Kelly, D.W. & Dick J. T. A. (2005). Introduction of the non-indigenous amphipod Gammarus pulex alters population dynamics and diet of juvenile trout Salmo trutta. Freshwater Biology 50:127-140.
Kelly, D.W., Bailey, R. J., MacNeil, C., Dick, J.T.A. & McDonald, R.A. (In review). Changes in native macroinvertebrate community composition accompany an ongoing amphipod species replacement.
Muirhead, J., Leung, B., van Overdijk, C., Kelly, D.W, Kanavillil, N., Marchant, K. & MacIsaac, H. 2005. Modeling local and long-distance dispersal of the emerald ash borer Agrilus planipennis (Coleoptera) in North America. Diversity and Distributions 12:71-79.
Bailey, S.A., Kelly, D.W., Gray, D.K., Kanavillil, N. & MacIsaac, H.J. Biological invasions in Lake Erie: five years later. In review: Pulse of Lake Erie, Ed. M. Munawar, Backhuys, Leiden, The Netherlands.
Dick, J.T.A, Johnson, M.P., McCambridge, S., Johnson, J., Carson, V.E.E., Kelly, D.W. & MacNeil, C. 2006. Predatory nature of the littoral amphipod Echinogammarus marinus: gut contents analysis and the effects of alternative food and substrate heterogeneity, Marine Ecology Progress Series, In Press.
Kelly, D.W., Dick, J.T.A., Montgomery, W.I. & MacNeil, C. (2003). Differences in composition of macroinvertebrate communities with invasive and native Gammarus spp. (Crustacea: Amphipoda). Freshwater Biology 48: 306-315.
Kelly, D.W., Dick, J.T.A. & Montgomery, W.I. (2002). The functional role of Gammarus (Crustacea, Amphipoda): shredders, predators, or both? Hydrobiologia, 485,(1/3) 199-203.
Kelly, D.W., Dick, J.T.A. & Montgomery, W.I. (2002). Predation on mayfly nymph, Baetis rhodani, by native and introduced Gammarus: direct effects and the facilitation of predation by salmonids. Freshwater Biology, 47:1257-1268.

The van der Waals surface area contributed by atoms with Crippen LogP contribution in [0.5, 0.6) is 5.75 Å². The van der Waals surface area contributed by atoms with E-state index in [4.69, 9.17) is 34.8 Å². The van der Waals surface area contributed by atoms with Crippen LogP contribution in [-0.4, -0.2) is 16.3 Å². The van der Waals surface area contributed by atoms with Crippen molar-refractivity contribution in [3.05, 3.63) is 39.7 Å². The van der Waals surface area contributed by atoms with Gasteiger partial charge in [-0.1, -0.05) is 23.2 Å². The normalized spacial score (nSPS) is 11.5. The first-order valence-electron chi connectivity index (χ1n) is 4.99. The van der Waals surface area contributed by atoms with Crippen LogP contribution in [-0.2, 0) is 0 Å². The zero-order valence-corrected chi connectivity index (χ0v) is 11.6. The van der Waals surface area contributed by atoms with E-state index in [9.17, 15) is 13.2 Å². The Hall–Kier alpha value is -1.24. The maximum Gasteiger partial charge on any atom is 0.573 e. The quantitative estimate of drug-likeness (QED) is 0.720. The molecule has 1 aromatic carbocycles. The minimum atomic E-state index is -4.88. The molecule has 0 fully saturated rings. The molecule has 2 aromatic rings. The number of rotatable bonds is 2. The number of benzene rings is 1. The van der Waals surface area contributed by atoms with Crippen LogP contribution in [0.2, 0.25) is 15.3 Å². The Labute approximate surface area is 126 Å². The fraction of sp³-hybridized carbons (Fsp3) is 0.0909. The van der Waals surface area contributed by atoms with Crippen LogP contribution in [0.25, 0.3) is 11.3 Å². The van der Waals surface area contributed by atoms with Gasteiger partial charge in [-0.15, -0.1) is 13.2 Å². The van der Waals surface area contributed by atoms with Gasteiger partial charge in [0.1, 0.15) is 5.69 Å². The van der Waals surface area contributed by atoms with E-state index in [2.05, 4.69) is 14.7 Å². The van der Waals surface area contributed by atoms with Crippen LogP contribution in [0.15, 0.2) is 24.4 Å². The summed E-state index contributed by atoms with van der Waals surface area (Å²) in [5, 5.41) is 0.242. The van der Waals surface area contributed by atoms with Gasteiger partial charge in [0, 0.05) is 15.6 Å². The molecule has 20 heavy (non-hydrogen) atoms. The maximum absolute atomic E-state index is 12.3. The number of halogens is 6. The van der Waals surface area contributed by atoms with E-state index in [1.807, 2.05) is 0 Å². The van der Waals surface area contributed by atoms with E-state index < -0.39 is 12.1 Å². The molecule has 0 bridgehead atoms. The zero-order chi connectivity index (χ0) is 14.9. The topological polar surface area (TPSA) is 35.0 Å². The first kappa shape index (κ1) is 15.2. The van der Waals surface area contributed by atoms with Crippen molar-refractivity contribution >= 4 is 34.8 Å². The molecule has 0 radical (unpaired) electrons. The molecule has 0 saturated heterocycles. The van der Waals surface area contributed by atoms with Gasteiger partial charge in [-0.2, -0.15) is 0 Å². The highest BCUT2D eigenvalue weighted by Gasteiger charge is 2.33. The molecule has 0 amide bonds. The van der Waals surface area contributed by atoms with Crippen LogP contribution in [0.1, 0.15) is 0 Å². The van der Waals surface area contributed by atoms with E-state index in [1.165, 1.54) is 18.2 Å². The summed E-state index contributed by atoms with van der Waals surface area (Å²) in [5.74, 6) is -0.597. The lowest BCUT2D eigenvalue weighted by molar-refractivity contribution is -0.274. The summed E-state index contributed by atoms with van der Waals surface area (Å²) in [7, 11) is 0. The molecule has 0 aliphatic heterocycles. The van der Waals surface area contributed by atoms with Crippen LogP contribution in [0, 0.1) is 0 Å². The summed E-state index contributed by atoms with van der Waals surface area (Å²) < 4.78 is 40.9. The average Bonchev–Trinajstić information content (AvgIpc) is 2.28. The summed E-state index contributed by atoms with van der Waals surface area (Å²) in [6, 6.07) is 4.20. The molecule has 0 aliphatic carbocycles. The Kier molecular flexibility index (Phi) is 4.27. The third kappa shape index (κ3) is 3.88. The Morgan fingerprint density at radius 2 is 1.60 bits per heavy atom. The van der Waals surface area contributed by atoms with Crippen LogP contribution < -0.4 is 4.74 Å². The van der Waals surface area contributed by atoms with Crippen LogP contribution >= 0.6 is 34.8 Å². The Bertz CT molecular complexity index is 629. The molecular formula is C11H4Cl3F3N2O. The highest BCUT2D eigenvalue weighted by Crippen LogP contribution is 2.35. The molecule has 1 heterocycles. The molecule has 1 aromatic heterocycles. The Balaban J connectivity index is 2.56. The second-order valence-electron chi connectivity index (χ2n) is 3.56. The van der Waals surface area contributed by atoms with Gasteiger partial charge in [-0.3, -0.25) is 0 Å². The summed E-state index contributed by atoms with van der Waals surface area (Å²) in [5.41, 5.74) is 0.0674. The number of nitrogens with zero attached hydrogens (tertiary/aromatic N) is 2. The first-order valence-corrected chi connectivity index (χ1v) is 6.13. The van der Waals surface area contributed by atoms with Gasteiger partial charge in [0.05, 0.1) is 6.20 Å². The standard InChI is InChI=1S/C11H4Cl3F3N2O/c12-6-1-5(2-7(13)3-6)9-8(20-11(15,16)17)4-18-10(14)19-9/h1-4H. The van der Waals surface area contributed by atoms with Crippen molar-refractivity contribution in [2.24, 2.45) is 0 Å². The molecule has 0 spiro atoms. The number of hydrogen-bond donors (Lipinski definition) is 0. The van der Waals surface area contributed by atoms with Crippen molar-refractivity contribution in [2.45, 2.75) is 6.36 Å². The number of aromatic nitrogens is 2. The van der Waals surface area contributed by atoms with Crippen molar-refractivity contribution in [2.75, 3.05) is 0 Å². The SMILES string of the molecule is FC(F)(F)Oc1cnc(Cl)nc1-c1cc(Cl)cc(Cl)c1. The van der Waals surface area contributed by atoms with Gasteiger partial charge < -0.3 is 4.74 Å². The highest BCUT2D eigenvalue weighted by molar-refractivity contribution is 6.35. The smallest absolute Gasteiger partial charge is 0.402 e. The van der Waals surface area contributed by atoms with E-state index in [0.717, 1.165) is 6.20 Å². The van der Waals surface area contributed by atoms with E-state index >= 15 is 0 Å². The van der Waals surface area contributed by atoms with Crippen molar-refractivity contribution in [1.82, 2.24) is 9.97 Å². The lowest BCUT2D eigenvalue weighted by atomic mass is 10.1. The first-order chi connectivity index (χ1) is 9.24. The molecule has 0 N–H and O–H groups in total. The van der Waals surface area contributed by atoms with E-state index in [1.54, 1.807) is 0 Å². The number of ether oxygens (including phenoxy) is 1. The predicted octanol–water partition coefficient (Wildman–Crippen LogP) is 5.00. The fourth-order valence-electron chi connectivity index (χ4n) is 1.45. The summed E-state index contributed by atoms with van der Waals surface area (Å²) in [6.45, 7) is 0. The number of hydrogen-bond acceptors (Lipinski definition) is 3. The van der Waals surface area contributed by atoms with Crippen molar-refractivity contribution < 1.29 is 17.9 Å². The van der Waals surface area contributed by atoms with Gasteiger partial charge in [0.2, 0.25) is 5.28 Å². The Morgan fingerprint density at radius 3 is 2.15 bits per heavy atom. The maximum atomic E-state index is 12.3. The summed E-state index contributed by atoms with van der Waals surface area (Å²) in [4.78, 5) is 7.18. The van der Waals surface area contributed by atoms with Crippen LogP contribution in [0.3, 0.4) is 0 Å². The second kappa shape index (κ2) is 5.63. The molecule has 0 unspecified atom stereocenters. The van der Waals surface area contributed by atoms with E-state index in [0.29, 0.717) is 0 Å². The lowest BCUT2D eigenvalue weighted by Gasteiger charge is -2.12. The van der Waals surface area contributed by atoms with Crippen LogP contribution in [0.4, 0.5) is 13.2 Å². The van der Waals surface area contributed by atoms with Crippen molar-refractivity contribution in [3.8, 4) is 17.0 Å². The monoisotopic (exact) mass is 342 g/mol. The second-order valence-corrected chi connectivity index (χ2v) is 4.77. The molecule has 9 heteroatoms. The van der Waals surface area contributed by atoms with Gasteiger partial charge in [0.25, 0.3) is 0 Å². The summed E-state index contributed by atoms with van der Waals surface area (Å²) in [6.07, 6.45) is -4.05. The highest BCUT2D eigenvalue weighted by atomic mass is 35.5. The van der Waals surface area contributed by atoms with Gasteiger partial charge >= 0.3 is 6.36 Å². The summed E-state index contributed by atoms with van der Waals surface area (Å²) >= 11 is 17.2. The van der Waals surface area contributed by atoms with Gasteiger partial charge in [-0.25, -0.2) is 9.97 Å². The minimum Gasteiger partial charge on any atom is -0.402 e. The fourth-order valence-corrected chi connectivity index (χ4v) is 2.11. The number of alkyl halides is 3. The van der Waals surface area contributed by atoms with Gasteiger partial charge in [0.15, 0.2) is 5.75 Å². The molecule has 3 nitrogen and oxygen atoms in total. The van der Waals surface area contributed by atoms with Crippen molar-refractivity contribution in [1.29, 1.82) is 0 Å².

Dick, J.T.A., Platvoet, D. & Kelly, D.W. (2002). Predatory impact of the freshwater invader, Dikerogammarus villosus (Crustacea: Amphipoda). Canadian Journal of Fisheries and Aquatic Sciences 59:1078-1084.
MacNeil, C., Dick, J. T. A., Bigsby, E., Elwood, R. W., Montgomery, W. I., Gibbins, C. N. & Kelly, D. W. (2002). The validity of the Gammarus: Asellus ratio as an index of organic pollution: abiotic and biotic influences. Water Research 36:75-84.
D. W., Mathers, R. G. and Crowley, K. (2001). An assessment of water quality
within the Erne catchment in relation to its potential to sustain salmon
populations. Proceedings of the Irish Fisheries Management Conference 2000,
Edited by Christopher Moriarty.
Kelly, D. W., Mathers, R. G. and Crowley, K. Water Quality Assessment In: Erne Salmon Management Programme: Final report. (2002). Edited by R. G. Mathers & K. Crowley, Northern Regional Fisheries Board.
Lough Derg and Lough Ree Catchment Management and Monitoring System. (2001). Kirk McClure Morton, Consulting Engineers
A survey of the Three-Mile-Water with proposals for restoration & development. (March 2001). Paul Johnston & Associates, Fisheries Consultants
Glenedra Dam: Environmental Impact Statement Volume 1. (September 2000). Kirk McClure Morton, Consulting Engineers
Erne East Area Based Strategy: An Angling development strategy for Erne East. (May 2000). Paul Johnston & Associates, Fisheries Consultants
W. & Harrison, S. W. R. (1998) An assessment of the habitat status
of seafront water courses in the Strangford Lough and Dundrum Bay areas
as to their suitability for sea trout spawning and recruitment. ADSEA internal